Presbyterian Deacon

Puritan Board Graduate
GOODWIN QUOTES:

And so Adam, in that his speech to Eve, uttered his faith in the promise made to her of her seed, and so in that respect Adam himself came in under her covenant.
Thomas Goodwin

Christ's riches are unsearchable, and this doctrine of the gospel is the field this treasure is hidden in.
Thomas Goodwin

I will begin first to search out this right by that magna charta, that great and faithful charter which was made to Abraham, the father of the faithful, in the name of all his seed.
Thomas Goodwin

It was both Abraham's and the Jews' privilege also that they should have this promise to all generations.
Thomas Goodwin

Judas heard all Christ's sermons.
Thomas Goodwin

Let us search into the records of Holy Writ, if out of this their great charter, there be not a seal grant of a lesser, though like privilege, and this by virtue of Christ, in that we have the honour to be accounted Abraham's seed as truly as they.
Thomas Goodwin

My brethren, when God first began to love you, He gave you all that He ever meant to give you in the lump, and eternity of time is that in which He is retailing of it out.
Thomas Goodwin

The children of believing parents, at least their next and immediate seed, even of us Gentiles now under the gospel, are included by God within the covenant of grace.
Thomas Goodwin

We have the promise of God's being our God, and of the blessing by Christ for ourselves, as we are Abraham's seed, yet take the whole promise collectively made to him and us.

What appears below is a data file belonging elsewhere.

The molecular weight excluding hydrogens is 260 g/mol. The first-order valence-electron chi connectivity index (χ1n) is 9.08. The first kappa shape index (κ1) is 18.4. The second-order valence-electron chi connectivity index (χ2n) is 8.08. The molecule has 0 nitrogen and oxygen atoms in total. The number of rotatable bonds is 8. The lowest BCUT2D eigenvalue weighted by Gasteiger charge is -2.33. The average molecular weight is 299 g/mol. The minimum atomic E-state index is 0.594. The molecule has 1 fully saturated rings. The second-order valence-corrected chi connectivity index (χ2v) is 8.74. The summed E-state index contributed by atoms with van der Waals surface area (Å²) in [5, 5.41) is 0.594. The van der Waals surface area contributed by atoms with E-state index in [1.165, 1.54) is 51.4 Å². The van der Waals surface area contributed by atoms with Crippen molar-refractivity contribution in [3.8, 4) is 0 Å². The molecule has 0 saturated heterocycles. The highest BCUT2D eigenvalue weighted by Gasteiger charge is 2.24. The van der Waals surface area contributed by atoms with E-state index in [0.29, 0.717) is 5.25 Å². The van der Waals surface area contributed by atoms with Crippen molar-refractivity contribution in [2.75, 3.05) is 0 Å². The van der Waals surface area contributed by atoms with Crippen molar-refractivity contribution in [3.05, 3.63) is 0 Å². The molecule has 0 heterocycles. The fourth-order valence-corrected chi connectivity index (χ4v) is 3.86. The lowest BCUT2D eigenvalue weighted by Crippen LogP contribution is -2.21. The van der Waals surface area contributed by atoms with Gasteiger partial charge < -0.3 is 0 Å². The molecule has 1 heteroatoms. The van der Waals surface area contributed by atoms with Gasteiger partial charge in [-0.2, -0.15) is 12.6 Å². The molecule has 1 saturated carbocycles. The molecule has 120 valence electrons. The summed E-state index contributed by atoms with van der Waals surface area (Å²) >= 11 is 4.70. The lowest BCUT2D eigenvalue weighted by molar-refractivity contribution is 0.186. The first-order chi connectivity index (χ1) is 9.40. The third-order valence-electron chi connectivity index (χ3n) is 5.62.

Thomas Goodwin

We were not fathers also to convey the promise, as Abraham was; nor although the promise, as collectively taken, had belonged to us, as to Abraham it did.
Thomas Goodwin

The above quotes can be found HERE

Another excellent Goodwin site is Here
 

Prufrock

Arbitrary Moderation
Just an extra encouragement for those who are unfamiliar with Goodwin -- here is a quote from J.I. Packer:

[Alexander] Whyte called Goodwin, "the greatest pulpit exegete of Paul that has ever lived," and perhaps justly; Goodwin's Biblical expositions are quite unique, even among the puritans, in the degree to which the combine theological breadth with experimental depth. John Owen saw into the mind of Paul as clearly as Goodwin -- sometimes, on points of detail, more clearly -- but not even Owen ever saw so deep into Paul's heart.
And knowing how highly Packer thinks of Owen, this is certainly saying something.